When you need a helping hand

In a bid to help solve the shortage of short-term labour, a young couple have developed a website to make the link. By Rebecca Greaves. Photos by John Cowpland.

In Business8 Minutes
Nothing casual about website developers Jason and Emma Hynes who are helping farmers find casual farm staff.

In a bid to help solve the shortage of short-term labour, a young couple have developed a website to make the link. By Rebecca Greaves. Photos by John Cowpland.

Young farmers Emma and Jason Hynes developed a website to link casual workers with farmers after noticing many struggled to find casual labour at busy times of the year.

The website, Casual Farmers NZ, has been set up to connect casual farm workers with employers around the country.

Emma says the website is a way to help connect casual workers with farmers who need an extra set of hands.

“When Jase started managing we really noticed there are a lot of farms that employ one person to run the farm but at busy times they’re screaming for casuals.”

The website went fully live in January, after a three month trial period, and is free for workers to subscribe to.

For employers there are two pricing options: $150 per year for an annual subscription, allowing you to list unlimited jobs or $50/job listing for smaller operations or lifestylers. The job is advertised for 30 days.

The couple have two young children, Corban, nearly two, and Ava, five months, and rent a house in Patoka, near Emma’s job managing the feed pad at Rissington Station, which works well with her young family.

Heifers are up at the feed pad until they reach their target weights, this ranges from 30-90 days depending on their start weights, and the bulls stay up on the feed pad until September. In September they are sold at the bull sale as yearlings.

Emma looks after the animals and their diet. They were weaned in February and come to the feed pad until September.

“I manage their weight gain and feed volumes as well as a bit of data analysis and forecasting. I love it.”

Jason had been farming 12 years and worked as a stock manager at Rissington too, but has recently started working for AsureQuality as a TB tester. AsureQuality has an office base in town.

“We’re living in Patoka so I can still do my role, and Jase can do his role from wherever.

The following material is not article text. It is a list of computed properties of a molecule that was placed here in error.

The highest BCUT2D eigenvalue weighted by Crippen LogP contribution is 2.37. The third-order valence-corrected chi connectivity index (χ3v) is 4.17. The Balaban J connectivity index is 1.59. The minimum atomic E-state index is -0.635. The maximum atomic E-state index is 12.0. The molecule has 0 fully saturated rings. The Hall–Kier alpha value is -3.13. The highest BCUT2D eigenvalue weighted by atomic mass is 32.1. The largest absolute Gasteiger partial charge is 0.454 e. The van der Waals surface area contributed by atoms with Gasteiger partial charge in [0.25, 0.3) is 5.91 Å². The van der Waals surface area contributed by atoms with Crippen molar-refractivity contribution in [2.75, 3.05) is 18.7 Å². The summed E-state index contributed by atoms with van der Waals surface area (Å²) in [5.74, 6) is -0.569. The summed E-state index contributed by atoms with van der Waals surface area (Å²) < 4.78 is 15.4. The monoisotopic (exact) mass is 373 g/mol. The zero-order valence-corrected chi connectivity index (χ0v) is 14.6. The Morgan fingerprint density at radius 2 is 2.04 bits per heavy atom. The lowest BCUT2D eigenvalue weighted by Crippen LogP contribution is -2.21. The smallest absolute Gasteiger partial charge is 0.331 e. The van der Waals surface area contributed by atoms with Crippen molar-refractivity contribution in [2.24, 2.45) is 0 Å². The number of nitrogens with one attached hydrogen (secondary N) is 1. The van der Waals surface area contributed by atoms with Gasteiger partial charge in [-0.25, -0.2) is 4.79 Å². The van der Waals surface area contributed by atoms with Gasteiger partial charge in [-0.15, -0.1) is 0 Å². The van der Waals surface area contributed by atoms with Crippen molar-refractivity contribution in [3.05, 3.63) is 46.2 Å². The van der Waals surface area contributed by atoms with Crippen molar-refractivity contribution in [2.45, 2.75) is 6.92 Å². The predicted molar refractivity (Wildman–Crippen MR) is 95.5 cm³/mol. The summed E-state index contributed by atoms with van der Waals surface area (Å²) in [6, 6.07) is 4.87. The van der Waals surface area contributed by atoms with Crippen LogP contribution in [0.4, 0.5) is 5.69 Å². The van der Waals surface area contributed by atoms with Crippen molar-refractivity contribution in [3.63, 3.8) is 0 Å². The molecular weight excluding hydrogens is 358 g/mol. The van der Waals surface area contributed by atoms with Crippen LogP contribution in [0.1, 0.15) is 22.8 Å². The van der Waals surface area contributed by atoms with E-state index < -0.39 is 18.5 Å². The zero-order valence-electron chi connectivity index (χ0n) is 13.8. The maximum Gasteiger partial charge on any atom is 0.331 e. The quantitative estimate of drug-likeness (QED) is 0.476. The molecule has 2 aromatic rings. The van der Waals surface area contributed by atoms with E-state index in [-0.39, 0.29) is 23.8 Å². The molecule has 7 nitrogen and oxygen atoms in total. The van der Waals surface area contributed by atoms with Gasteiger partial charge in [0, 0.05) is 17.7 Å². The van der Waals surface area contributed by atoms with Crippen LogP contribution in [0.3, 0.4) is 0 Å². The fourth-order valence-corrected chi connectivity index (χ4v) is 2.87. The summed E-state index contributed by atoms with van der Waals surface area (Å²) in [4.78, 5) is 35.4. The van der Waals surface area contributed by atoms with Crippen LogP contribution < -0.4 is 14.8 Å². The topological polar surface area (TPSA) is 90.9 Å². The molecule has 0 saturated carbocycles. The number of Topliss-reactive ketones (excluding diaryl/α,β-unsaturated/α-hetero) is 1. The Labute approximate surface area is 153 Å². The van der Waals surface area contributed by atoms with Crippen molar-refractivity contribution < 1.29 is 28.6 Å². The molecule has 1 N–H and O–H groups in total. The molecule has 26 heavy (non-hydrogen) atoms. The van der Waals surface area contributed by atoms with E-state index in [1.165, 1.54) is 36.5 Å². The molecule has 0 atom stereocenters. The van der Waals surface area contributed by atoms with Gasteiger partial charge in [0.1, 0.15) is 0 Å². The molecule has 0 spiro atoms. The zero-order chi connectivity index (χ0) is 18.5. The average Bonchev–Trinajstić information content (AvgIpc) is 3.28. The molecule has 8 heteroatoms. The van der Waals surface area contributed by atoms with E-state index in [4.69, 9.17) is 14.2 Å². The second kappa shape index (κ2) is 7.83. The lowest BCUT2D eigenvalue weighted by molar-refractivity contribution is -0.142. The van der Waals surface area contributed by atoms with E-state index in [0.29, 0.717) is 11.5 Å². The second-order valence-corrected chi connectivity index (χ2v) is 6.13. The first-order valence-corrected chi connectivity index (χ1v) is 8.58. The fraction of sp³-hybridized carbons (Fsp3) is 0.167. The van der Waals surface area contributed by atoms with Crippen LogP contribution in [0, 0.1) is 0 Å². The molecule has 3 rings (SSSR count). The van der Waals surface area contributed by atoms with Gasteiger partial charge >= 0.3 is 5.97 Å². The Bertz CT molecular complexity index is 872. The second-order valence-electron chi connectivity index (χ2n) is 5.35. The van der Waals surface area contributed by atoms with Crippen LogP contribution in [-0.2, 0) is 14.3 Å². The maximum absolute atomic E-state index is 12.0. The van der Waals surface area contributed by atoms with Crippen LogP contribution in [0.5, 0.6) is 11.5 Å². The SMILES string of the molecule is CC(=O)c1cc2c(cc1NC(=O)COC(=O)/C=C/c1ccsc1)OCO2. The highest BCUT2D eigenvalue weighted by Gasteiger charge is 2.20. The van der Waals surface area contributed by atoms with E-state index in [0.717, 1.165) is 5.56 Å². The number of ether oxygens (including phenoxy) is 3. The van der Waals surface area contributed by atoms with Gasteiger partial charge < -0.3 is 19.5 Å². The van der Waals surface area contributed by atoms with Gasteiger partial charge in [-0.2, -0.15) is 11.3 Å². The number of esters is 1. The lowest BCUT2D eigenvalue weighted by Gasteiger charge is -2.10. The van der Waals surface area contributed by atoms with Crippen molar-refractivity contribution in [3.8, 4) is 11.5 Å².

Neither Emma, 28, nor Jason, 32, grew up on a farm, but both had grandparents who were farming.

Emma grew up in Tauranga and her grandparents had a farm at Omakere in Hawke’s Bay.

“Every school holidays I’d go down and I fell in love with it, I was poppa’s little shadow. I got a horse as well.

“Having that opportunity, and only sometimes, made me appreciate it when I was there and make the most of it.”

Jason grew up in Marton and his grandparents also had a farm. He started out driving diggers before deciding he’d like to go farming.

“We had farming in our families, but didn’t grow up on farms. I just loved animals as a kid and grew to love farming.”

Emma gained a Bachelor of Science, majoring in agriculture. Her first job out of uni was as a farm tech at Lochinvar Station doing data analysis for the farm, anything from liveweight gains to pasture covers and crop yields. She also helped out with general farm work at busy times, like weaning and docking.

It was at Lochinvar she met Jason, who was shepherding there. After a year and-a-half, the farm was sold and the couple moved to Hawke’s Bay. Jason had a job as a training manager on a farm in Elsthorpe. Emma worked for Brownrigg Agriculture as a shepherd and crop monitoring.

She then moved to Rural Directions in a farm advisory, data collection and environmental role. She wrote farm environment plans. When Jason moved to Rissington, the opportunity arose for Emma to run the feed pad too, and she did a season of working in town for Rural Directions as well as running the feed pad.

“That was super busy. When I got pregnant I decided I liked the feed pad job more than working in town so we both worked at Rissington together for two and-a-half years, and I juggled that with mum life.”

These days, Emma gets up early to feed out before Jason starts work and in the afternoons they have people who help with the kids. Jason picks them up, or they go with Emma to work occasionally. All up she does three to four hours a day between two feeds, and five hours a week of data analysis from home.

“I wouldn’t want to work fulltime, but this gives me a bit of brain stimulation. The Absolom family are amazing with the kids and accommodating about it, as long as I get the work done.”

Long term, Emma says the couple definitely want to stay in the agriculture industry and they’d love to have an opportunity for something like an equity partnership one day. With no family farms to go home to and the prospect of buying a farm appearing unfeasible, they would like to get some skin in the game, somehow.

She says at the moment, what they’re doing works well.

“Maybe five to 10 years down the track when the kids are older we’d love to get into something.”

Emma says they have 93 casual workers registered with Casual Farmers NZ from all around the country. They aim to capture those people who might not be full-time farming, mums or farmers with a spare weekend who want to earn some money. They hope to maximise the skilled workers available, from students over summer to people travelling domestically who want to work along the way.

Farmers have been a little slower on the uptake, with 30 employers registered so far. Emma’s main method for promoting the site has been social media, so she’s keen to find other ways to reach farmers.

“We know from our own experience that many farmers don’t take a break and I think it’s important for people to get away from the farm.”

Visit casualfarmers.co.nz